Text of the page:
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Berman and Toh on the New and Old Originalism: Part I – The New and Old Originalism
Mike Rappaport

Recently, Mitch Berman and Kevin Toh have published an article entitled “On What Distinguishes New Originalism from Old: A Jurisprudential Take.”  While I don’t know Toh’s work, Berman is a well respected scholar who is a critic of originalism, having penned a widely read article entitled “Originalism is Bunk.”  I like Mitch, but I have serious concerns about this new article and so I thought I would write a couple of posts about it.

The article covers a lot of ground in relatively brief space and is quite dense, but its main points can be summarized.  A common theme in originalist scholarship is to draw a distinction between the old and the new originalism.  The most common distinction is that the old originalism advocated original intent and the new originalism supports original public meaning.  Berman and Toh argue instead that the old originalism focused on theories of adjudication – that is, how judges should decide cases – whereas the new originalism is concerned with theories of law – that is, how the law of the Constitution should be understood. 

Both aspects of this claim are interesting and the assertion about the new originalism seems novel.  Yet, in both cases, I think the claims are mistaken.  Finally, Berman and Toh also discuss the theory that John McGinnis and I defend in our new book.  I also believe that Berman and Toh mischaracterize that theory.  

The New Originalism 

Let me start with the Berman and Toh claim that the new originalism is defined by its focus on theories of law.  This is a startling claim.  While Berman has in his own work been interested in such theories, that is not how new originalist theories have been understood.  Nor, in my opinion, is that what such theories are about. 

Berman and Toh’s principal evidence for this claim is their view that Gary Lawson and Keith Whittington are focused on theories of law.  Since I didn’t really have time to review both of them, I just went back and looked at Lawson to confirm my memory that this is not what he had in mind. 

In a well known article, On Reading Recipes . . . and Constitutions, Lawson drew a distinction between “theories of interpretation,” which “concern the meaning of the Constitution,” and “theories of adjudication,” which concern the manner in which public officials “resolve disputes.”  The point, as I understood it, is that the meaning of the Constitution is one thing, whether to follow it is another.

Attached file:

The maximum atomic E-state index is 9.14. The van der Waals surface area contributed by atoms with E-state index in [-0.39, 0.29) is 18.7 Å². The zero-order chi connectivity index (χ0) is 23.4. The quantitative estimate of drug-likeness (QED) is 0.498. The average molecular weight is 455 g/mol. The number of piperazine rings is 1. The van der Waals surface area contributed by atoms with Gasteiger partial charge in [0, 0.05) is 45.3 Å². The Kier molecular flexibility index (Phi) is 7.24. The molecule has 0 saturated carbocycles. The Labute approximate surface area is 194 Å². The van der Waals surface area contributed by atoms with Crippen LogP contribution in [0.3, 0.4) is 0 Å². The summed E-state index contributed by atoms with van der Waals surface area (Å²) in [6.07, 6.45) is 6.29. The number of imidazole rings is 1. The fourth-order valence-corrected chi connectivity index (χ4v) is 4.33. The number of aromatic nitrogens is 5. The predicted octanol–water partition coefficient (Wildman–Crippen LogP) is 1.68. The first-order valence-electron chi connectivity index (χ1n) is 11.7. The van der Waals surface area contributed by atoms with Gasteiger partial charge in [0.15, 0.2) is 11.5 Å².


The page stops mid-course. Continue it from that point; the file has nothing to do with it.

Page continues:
Berman and Toh read Lawson to be claiming that theories of interpretation involve claims about the nature of the constitution as law.  But that is not persuasive.  Rather, Lawson is really interested in the meaning of the document.  He writes “Interpretation is a search for the meaning of the interpreted document.” 

Supporting this interpretation is also the fact that Lawson in other places analogizes the interpretation of the Constitution with the interpretation of the Articles of Confederation.  The latter is not about law, as the Articles are no longer the law.  Similarly, Lawson’s claims about the the Constitution are also not about the law, but about the meaning of the document.  Additional support is derived from the fact that Lawson says nothing about theories of law, such as Hart’s, which one would expect if he were making claims about theories of law. 

I should add that Berman and Toh admit that new originalists Randy Barnett and Larry Solum are not making claims about theories of law.  Thus, even if one assumes (simply because I haven’t gone back to read him again) that Whittington is presenting a theory of law, that Lawson, Barnett, and Solum are not making such claims strongly suggests that Berman and Toh are mistaken about the dominant focus of the new originalists.

The Old Originalism

Berman and Toh also claim that the old originalists were mainly concerned with theories of adjudication rather than theories of law.  Berman and Toh assert that Bork, Meese and Scalia are all focused on constraining judges rather than about the law. 

But this claim is also problematic.  To begin, Berman and Toh admit that Raoul Berger – perhaps the oldest of the old originalists – had a theory of law.  But Bork also (in the Tempting of America) argued that the Constitution was law (and therefore could only be changed by legal procedures).   In fact, that might have been his principal argument. 

Even Meese in a short speech to which Berman and Tod refer, founds his argument on the fact that the Constitution is law.  It is true that he uses that as an argument for why judges are bound by that law, but the basis of his argument is that the Constitution is law.    

In addition, old originalist Lino Graglia also has a theory of the Constitution as law, as Berman and Toh admit. 

Thus, if Berger, Bork, and Graglia had a theory of law (and if Meese also founded his argument on the Constitution as law), then it is hard to argue that the old originalism did not base its argument on law. 

Instead, many old originalists had both theories of law and adjudication.  They believed the Constitution was law and they believed that meant that judges should follow the law.

Of course, the old originalists made their arguments in what might seem to be relatively unsophisticated ways to later originalists.  The new originalists have built upon the old originalists and have become more academic and more academically sophisticated.  So perhaps it is something of a stretch to say that Berger or Meese had a theory of law.  But it is fair to say that they relied on – and clearly assumed – that the Constitution was law.